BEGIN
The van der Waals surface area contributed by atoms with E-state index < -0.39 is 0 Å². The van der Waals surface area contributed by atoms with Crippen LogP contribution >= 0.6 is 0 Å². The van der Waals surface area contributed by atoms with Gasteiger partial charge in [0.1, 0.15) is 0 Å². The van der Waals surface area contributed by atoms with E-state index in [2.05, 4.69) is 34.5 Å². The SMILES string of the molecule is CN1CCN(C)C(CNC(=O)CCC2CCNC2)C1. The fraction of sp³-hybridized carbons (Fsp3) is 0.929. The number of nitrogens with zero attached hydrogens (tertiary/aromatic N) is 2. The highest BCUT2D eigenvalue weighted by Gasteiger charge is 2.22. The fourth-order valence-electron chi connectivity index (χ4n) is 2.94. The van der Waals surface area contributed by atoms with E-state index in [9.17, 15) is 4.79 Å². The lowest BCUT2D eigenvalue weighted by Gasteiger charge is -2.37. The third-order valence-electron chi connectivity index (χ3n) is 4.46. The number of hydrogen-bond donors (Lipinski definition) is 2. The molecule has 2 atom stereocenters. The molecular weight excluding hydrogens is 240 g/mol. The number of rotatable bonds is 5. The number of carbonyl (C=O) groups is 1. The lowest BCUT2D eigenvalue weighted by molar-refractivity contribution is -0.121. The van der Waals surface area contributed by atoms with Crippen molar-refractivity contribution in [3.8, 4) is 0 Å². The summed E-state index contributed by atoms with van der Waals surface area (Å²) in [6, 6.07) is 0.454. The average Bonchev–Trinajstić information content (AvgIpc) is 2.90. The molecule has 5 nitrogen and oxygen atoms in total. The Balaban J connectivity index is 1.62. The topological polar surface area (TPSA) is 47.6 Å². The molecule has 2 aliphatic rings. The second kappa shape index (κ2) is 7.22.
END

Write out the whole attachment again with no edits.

The van der Waals surface area contributed by atoms with E-state index < -0.39 is 0 Å². The van der Waals surface area contributed by atoms with Crippen LogP contribution >= 0.6 is 0 Å². The van der Waals surface area contributed by atoms with Gasteiger partial charge in [0.1, 0.15) is 0 Å². The van der Waals surface area contributed by atoms with E-state index in [2.05, 4.69) is 34.5 Å². The SMILES string of the molecule is CN1CCN(C)C(CNC(=O)CCC2CCNC2)C1. The fraction of sp³-hybridized carbons (Fsp3) is 0.929. The number of nitrogens with zero attached hydrogens (tertiary/aromatic N) is 2. The highest BCUT2D eigenvalue weighted by Gasteiger charge is 2.22. The fourth-order valence-electron chi connectivity index (χ4n) is 2.94. The van der Waals surface area contributed by atoms with E-state index in [9.17, 15) is 4.79 Å². The lowest BCUT2D eigenvalue weighted by Gasteiger charge is -2.37. The third-order valence-electron chi connectivity index (χ3n) is 4.46. The number of hydrogen-bond donors (Lipinski definition) is 2. The molecule has 2 atom stereocenters. The molecular weight excluding hydrogens is 240 g/mol. The number of rotatable bonds is 5. The number of carbonyl (C=O) groups is 1. The lowest BCUT2D eigenvalue weighted by molar-refractivity contribution is -0.121. The van der Waals surface area contributed by atoms with Crippen molar-refractivity contribution in [3.8, 4) is 0 Å². The summed E-state index contributed by atoms with van der Waals surface area (Å²) in [6, 6.07) is 0.454. The average Bonchev–Trinajstić information content (AvgIpc) is 2.90. The molecule has 5 nitrogen and oxygen atoms in total. The Balaban J connectivity index is 1.62. The topological polar surface area (TPSA) is 47.6 Å². The molecule has 2 aliphatic rings. The second kappa shape index (κ2) is 7.22.